Massachusetts law allows anyone to distribute syringes without approval by local authorities, the state’s highest court ruled Wednesday in a case involving a Hyannis needle exchange.
The ruling was hailed by advocates for the eight-year-old Hyannis program, who said the decision would lead to the expansion statewide of a service that saves lives and prevents the spread of disease among injection-drug users — at time when Massachusetts is battling an opioid-addiction crisis.
“This is a victory for public health,” said Bennett Klein of GLBTQ Legal Advocates & Defenders, one of the lawyers representing the Hyannis needle exchange. “This means the difference between life and death for people struggling with addiction.”
But the Town of Barnstable, which encompasses Hyannis, said in a statement that the court ruling supports an “absurd” system that allows “unfettered distribution of very dangerous hypodermic needles.”
In an interview, Charles McLaughlin, Barnstable’s assistant town attorney, didn’t dispute the value of needle exchanges but questioned whether, in laws passed over the years, the Legislature intended to sanction unregulated needle distribution.
“The Legislature really needs to take a look at this issue,” he said. “I don’t think this case is remotely as clear as the court the made out to be.”
Providing clean needles to people who inject drugs discourages them from sharing needles and thus from spreading blood-borne illnesses such as HIV and hepatitis C. People who visit agencies that provide syringes typically can also obtain health services and referrals to addiction treatment.
Massachusetts has allowed state-sponsored needle exchanges since 1993, at the height of the AIDS epidemic, but each was required to obtain approval from local authorities. A special exception was needed for those programs because at the time it was a crime to possess a syringe without a prescription.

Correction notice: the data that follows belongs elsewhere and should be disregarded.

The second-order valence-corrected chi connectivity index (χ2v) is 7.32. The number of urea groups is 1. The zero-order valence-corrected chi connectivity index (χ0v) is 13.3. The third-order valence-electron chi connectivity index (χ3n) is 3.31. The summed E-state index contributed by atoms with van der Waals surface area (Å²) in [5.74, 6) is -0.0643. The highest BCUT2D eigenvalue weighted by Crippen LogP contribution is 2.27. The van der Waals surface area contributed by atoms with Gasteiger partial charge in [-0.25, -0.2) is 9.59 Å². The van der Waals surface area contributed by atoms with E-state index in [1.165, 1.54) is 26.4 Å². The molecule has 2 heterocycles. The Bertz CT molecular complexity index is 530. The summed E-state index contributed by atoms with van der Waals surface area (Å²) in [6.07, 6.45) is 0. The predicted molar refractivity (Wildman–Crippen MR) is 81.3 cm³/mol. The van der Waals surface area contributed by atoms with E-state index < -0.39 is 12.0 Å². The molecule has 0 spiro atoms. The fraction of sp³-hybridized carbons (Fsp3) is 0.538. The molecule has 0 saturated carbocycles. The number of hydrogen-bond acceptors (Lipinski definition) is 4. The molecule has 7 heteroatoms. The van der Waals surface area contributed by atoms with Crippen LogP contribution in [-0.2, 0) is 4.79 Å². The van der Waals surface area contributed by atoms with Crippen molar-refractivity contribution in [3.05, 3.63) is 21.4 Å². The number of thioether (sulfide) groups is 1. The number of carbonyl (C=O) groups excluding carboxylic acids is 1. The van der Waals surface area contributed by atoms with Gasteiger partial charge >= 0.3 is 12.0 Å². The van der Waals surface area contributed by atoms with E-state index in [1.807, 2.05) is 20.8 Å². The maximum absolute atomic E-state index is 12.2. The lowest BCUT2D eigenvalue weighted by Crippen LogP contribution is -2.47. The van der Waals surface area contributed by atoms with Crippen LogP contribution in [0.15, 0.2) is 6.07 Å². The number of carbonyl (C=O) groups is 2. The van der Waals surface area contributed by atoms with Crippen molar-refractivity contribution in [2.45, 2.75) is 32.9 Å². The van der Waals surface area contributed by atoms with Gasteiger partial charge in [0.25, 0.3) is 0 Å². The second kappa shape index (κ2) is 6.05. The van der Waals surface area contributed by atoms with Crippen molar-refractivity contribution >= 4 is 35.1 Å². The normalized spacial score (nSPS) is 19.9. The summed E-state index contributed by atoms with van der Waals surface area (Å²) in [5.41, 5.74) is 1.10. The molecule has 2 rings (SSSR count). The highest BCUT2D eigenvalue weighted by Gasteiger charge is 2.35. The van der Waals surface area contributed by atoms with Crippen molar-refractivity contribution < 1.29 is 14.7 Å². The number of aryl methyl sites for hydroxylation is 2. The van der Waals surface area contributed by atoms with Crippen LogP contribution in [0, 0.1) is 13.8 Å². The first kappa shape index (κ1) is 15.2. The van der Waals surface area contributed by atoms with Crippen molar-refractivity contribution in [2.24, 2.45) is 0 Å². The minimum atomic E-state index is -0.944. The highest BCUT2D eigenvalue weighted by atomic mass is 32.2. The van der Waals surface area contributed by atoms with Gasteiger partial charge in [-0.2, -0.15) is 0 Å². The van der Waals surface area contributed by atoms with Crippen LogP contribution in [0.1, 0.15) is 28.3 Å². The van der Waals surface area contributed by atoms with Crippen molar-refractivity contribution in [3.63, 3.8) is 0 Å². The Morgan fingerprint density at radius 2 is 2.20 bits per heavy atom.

In 2006, the legislature legalized the possession and distribution of syringes.
The Supreme Judicial Court case arose from the decision by the AIDS Support Group of Cape Cod to open a syringe exchange in Hyannis. Because the 2006 law had legalized syringes, the group did not seek local approval.
In late 2015, the town — insisting that local approval was still needed — shut down the Hyannis needle exchange, but a judge ordered it reopened while litigation proceeded.
In its brief to the SJC, the town argued that the Legislature intended to allow people to obtain syringes by only two routes: buying them from a pharmacy, or obtaining them from a state-sponsored syringe program.
But the high court, in a unanimous ruling, agreed with the AIDS Support Group that the 2006 law removed all restrictions on needle distribution.
Klein, the lawyer for the AIDS Support Group, said the effects of the decision will extend beyond Hyannis: It lifts the fear of prosecution from people who were looking for additional ways to get needles into the hands of addicts, such as social workers who want to supply them to clients or an agency considering running a van.
The decision leaves in place the state needle-exchange program — and the requirement that those programs obtain approval from the local Board of Health.
McLaughlin, the Barnstable lawyer, said there is an “inherent inconsistency” between requiring local approval for state-sponsored needle exchanges, while allowing programs sponsored by anyone else to open without oversight or regulation.
McLaughlin spoke highly of the existing needle exchange programs, including the one in Hyannis. “No one disputes the good these programs are doing,” he said.
But the court’s ruling, he said, means that a pharmacist could lose his or her license for selling a syringe to someone younger than 18, while a drug dealer could stand outside the pharmacy handing out needles to children with impunity.
Klein called that argument a “red herring.”
“People generally do not go to a pharmacy, buy needles, and then just hand them out to random people for no reason,” he wrote in an e-mail. “It is a non-issue and a non-problem. If it were an identifiable problem, the legislature could fix it, but it has no bearing in current reality.”
Joe Carleo, chief executive officer of the AIDS Support Group of Cape Cod, said that the agency plans to “continue doing what we do” — providing an array of social services as well as distributing needles to more than 500 clients a year. The group does not have “a firm game plan on opening any other type of program” as a result of the ruling, he said.
Despite the litigation, both McLaughlin and Carleo said the town and agency have a good relationship, and have worked together to reduce the number of discarded needles in public parks, the issue that initially prompted the town to seek to shut down the agency.